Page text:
Twenty years ago, The Disney Channel released a Disney Channel Original Movie, Right On Track, based on the life of drag racing sisters Erica and Courtney Enders. Right On Track premiered on March 21, 2003, and starred two young actresses who’ve gone on to have phenomenal careers in show business. Beverly Mitchell (7th Heaven, Candy Cane Christmas) played Erica Enders and Academy Award winner Brie Larson (Room, Captain Marvel) played Courtney Enders.
It all started when Erica Enders, now a five-time Pro Stock world champion, began competing in the newly formed NHRA Jr. Drag Racing League when she was just 8 years old. Soon after, her younger sister Courtney followed suit and the two became an unstoppable force, picking up wins across the country. They caught the attention of a People Magazine journalist who wrote a feature on the dynamic duo.
That article led to interest from the Disney Channel. At the time, the network was focused on creating original content with a focus on unique true stories in the world of sports. Right On Track was an instant favorite, reaching new fans outside the drag racing world.
Erica and Courtney not only made cameo appearances in the film, but they also did most of the stunt driving required to make the feature-length film. There are a few Hollywood embellishments like a crash and some pretty intense rivalries. But the film certainly hit the nail on the head when it came to depicting the personality differences between Erica and Courtney. That’s likely why they still make a good pair to this day. Through their experiences in Jr. Drag Racing, Erica learned to embrace the competitive pressure and Courtney learned to embrace the spotlight so Erica can remain focused on driving while Courtney handles all of the public relations aspects.
“At the time, Right On Track felt like the peak of our careers,” said Courtney. “To have a movie made about your life when you’re still just a teenager is unheard of but we had already accomplished so much. I wish I could have absorbed every moment more as it happened. Fast forward 20 years and it’s still unbelievable to see the impact this movie had and still has on our sport. We get parents at the ropes introducing their kids to us saying they made their kids watch their favorite movie from 20 years ago and now their kids want to race. It’s wild. To know we had anything to do with the youth and female participation in the sport we love so much really wows me. I’m so proud of not only the movie and the story it told but where Erica and I have both taken our careers since then.”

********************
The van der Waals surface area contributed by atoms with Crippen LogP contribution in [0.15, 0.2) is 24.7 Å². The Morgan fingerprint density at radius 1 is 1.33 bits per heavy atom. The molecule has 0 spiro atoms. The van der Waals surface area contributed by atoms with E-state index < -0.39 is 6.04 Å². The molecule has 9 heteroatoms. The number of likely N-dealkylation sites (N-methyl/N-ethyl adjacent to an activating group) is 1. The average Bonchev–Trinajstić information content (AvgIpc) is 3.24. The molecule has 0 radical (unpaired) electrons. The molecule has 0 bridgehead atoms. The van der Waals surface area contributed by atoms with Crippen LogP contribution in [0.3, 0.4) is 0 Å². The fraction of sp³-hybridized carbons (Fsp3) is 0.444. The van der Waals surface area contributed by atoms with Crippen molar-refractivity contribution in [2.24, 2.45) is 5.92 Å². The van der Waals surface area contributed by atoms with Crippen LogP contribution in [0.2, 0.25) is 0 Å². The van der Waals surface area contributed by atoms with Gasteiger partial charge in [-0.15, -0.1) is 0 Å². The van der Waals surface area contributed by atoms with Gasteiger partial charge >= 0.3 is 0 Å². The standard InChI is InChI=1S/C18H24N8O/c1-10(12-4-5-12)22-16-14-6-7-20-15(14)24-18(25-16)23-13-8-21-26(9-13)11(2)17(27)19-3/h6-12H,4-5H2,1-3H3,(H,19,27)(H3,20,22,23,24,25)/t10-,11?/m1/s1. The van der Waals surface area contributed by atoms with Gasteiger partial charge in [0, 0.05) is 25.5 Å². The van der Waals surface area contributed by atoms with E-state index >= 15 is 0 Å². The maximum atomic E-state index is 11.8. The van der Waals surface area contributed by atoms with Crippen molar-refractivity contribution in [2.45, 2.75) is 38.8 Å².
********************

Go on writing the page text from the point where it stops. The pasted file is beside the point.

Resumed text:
“It’s crazy to think that Right On Track was released 20 years ago,” said Erica. “To be a high school kid and have a movie made about your life is pretty surreal. It was fun to be a part of making a movie from start to finish – especially since we got to do all of the stunt driving. At the time, it was hard to comprehend the gravity of it. Looking back, it is so cool to see the impact the movie had on us, our sport and the Jr. Drag Racing League. To this day, I still hear kids talk about how they started racing because of this movie. To hear little girls (and grown women) tell us how our story impacted them and changed the course of their lives is unbelievable. When the movie was made, about 25% of Jr. Dragster drivers were girls. Now it’s around 50%. Courtney and I are perfect examples of normal kids who had big dreams. We were able to accomplish great things through hard work, determination and surrounding ourselves with the right people. It goes to show you that the sky is the limit when you never give up.”
Right On Track received a resurgence of interest in late 2019 when Disney launched its streaming service, Disney+, which featured all of the Disney Channel Original Movies. Brie Larson has been known to mention the movie on talk shows when promoting other projects.